Engage with the text in meaningful ways
When reading online, it's important to disrupt the pattern of skipping around and getting lost in the big wide world of the internet. Break down complex text by taking notes, either with pen and paper or on your device. You can often use a notes feature on your device (or convert the document, article, or book to PDF) so that you can take notes and highlight while you read the text.
Recall information to ensure you understand it
Check that you can recall what you just read as you go along. Try reading something, then saying it aloud. Writing brief summary notes can help with recall. Synthesizing and summarizing the material in your own words ensure that you understand the material and have given it deep thought.
Reflect on what you've learned
When you've finished reading, review the material you highlighted or took note of. Reflect on key words you identified, and any thoughts or questions. Reflect on how you might use this information in the future, especially for an assignment, essay, or exam.
1. Highlight and tabulate
Highlight and mark important information so that you can find it again later. Don’t highlight too much. You want the important points to stand out.
2. Write in the margins
Annotate your text material with comments, questions, and examples.
3. Read out loud
Rather than reading silently in your head, read your material out loud, either to someone else, or to an invisible audience.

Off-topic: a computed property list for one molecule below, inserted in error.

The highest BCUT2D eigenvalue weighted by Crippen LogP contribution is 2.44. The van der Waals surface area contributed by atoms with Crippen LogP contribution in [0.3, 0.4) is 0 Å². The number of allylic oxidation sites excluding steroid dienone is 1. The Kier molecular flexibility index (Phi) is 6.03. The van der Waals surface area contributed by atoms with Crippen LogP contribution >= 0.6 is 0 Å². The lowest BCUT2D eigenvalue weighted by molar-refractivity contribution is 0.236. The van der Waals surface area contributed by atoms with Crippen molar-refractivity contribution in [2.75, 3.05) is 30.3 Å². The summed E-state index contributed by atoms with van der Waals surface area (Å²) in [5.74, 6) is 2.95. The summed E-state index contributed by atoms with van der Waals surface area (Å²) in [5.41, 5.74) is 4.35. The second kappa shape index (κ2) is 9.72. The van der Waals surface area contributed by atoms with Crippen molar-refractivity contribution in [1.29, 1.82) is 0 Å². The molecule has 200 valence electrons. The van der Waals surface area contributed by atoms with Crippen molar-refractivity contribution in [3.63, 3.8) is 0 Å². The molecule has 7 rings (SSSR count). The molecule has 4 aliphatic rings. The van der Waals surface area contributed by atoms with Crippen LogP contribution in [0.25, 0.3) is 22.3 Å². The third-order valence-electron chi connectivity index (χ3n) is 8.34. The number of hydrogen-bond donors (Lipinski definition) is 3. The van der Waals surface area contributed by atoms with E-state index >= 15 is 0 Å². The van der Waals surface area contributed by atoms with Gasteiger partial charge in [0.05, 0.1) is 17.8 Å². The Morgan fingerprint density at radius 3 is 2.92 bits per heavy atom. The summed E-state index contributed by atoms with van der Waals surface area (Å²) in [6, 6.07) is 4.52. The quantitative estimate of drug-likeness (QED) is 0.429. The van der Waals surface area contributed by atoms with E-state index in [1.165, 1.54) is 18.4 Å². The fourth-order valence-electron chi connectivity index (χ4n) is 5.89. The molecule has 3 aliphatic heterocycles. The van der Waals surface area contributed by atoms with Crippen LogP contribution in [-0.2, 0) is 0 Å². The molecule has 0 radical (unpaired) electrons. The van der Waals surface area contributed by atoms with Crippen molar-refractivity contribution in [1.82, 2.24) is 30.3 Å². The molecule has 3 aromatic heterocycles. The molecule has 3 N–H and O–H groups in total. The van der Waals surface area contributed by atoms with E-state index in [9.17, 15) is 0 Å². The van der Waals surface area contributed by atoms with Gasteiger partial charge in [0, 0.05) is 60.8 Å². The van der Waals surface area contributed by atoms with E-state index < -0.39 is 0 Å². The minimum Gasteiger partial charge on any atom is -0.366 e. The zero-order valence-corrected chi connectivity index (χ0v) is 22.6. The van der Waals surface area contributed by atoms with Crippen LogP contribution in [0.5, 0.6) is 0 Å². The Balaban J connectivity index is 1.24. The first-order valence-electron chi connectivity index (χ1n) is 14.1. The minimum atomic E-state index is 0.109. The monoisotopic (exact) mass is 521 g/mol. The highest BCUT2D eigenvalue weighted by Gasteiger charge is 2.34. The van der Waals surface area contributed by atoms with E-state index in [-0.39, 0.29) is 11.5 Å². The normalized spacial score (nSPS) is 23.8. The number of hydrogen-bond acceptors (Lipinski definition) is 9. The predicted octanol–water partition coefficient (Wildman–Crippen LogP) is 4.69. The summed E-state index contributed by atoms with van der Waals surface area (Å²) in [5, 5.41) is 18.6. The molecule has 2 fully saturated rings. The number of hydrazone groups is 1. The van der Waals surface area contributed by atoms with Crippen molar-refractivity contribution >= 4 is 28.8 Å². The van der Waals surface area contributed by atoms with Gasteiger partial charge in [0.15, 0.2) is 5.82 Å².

4. Explain what you've read to someone else
Relaying information to other people helps you understand it better. It can also help you notice concepts that you haven’t quite grasped or understood.
5. Test yourself
After you’ve read a chapter, test yourself by trying to write down the key points without checking the text.
6. Learn about the SQ4R Method
The important point of reading, whether it is through digital or print, is to ensure you have a deep understanding and ability to remember the material. The SQ4R method may help you develop your reading skills so you can understand and remember what you've read.
With online exams, it's important to understand the format of the exam, specifications, required software, and the time allotted. Exams may be scheduled at a particular time or open for a range of time, from a few hours to a few days. If you're unsure, ask your instructor.
When preparing for and writing an online exam be sure to:
Many online exams at Red Deer Polytechnic use Blackboard. Find information about LockDown Browser and Respondus Monitor.
If your exam is only open for a few hours, you should prepare as you would for an in-person exam. Check here for exam preparation tips and strategies.
If your exam is "open book," be sure to spend time prior to the exam to organize your notes and resources so you can easily find information when needed. This will prevent you from wasting time.
If your exam is open for a few days, treat it like a final project or essay. Before the exam is released, do some research and preparation. Be sure to budget time before you start your exam to do an outline. Before you submit the exam, budget time to proofread and edit your work.
Red Deer Polytechnic recognizes that our campus is situated on Treaty 7 land, the traditional territory of the Blackfoot, Tsuu T’ina and Stoney Nakoda peoples, and that the central Alberta region we serve falls under Treaty 6, traditional Métis, Cree and Saulteaux territory. We honour the First Peoples who have lived here since time immemorial, and we give thanks for the land where RDP sits. This is where we will strive to honour and transform our relationships with one another.